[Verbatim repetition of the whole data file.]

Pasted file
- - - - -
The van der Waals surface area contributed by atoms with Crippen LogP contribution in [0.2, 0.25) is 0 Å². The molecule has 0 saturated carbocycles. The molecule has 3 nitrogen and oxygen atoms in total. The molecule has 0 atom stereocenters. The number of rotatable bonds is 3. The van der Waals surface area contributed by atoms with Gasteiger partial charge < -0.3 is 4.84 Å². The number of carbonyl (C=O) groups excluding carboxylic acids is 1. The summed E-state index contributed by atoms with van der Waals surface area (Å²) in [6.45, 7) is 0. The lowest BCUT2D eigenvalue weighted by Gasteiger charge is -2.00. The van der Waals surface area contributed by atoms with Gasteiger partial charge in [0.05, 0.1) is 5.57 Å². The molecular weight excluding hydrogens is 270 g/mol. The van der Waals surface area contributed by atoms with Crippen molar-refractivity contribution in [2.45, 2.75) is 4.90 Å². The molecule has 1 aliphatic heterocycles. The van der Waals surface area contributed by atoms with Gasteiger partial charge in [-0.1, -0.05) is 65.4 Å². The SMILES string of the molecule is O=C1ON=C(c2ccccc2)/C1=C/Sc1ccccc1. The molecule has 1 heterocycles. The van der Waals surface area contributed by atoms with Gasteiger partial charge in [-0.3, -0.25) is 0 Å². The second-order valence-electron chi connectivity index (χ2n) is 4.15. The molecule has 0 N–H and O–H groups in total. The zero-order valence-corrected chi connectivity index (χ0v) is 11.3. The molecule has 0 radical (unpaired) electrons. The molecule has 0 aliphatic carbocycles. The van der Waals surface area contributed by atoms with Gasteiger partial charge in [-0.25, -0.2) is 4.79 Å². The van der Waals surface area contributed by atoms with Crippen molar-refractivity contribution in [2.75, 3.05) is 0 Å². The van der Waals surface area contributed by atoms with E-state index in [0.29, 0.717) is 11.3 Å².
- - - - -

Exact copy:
The van der Waals surface area contributed by atoms with Crippen LogP contribution in [0.2, 0.25) is 0 Å². The molecule has 0 saturated carbocycles. The molecule has 3 nitrogen and oxygen atoms in total. The molecule has 0 atom stereocenters. The number of rotatable bonds is 3. The van der Waals surface area contributed by atoms with Gasteiger partial charge < -0.3 is 4.84 Å². The number of carbonyl (C=O) groups excluding carboxylic acids is 1. The summed E-state index contributed by atoms with van der Waals surface area (Å²) in [6.45, 7) is 0. The lowest BCUT2D eigenvalue weighted by Gasteiger charge is -2.00. The van der Waals surface area contributed by atoms with Gasteiger partial charge in [0.05, 0.1) is 5.57 Å². The molecular weight excluding hydrogens is 270 g/mol. The van der Waals surface area contributed by atoms with Crippen molar-refractivity contribution in [2.45, 2.75) is 4.90 Å². The molecule has 1 aliphatic heterocycles. The van der Waals surface area contributed by atoms with Gasteiger partial charge in [-0.1, -0.05) is 65.4 Å². The SMILES string of the molecule is O=C1ON=C(c2ccccc2)/C1=C/Sc1ccccc1. The molecule has 1 heterocycles. The van der Waals surface area contributed by atoms with Gasteiger partial charge in [-0.3, -0.25) is 0 Å². The second-order valence-electron chi connectivity index (χ2n) is 4.15. The molecule has 0 N–H and O–H groups in total. The zero-order valence-corrected chi connectivity index (χ0v) is 11.3. The molecule has 0 radical (unpaired) electrons. The molecule has 0 aliphatic carbocycles. The van der Waals surface area contributed by atoms with Gasteiger partial charge in [-0.25, -0.2) is 4.79 Å². The van der Waals surface area contributed by atoms with Crippen molar-refractivity contribution in [2.75, 3.05) is 0 Å². The van der Waals surface area contributed by atoms with E-state index in [0.29, 0.717) is 11.3 Å².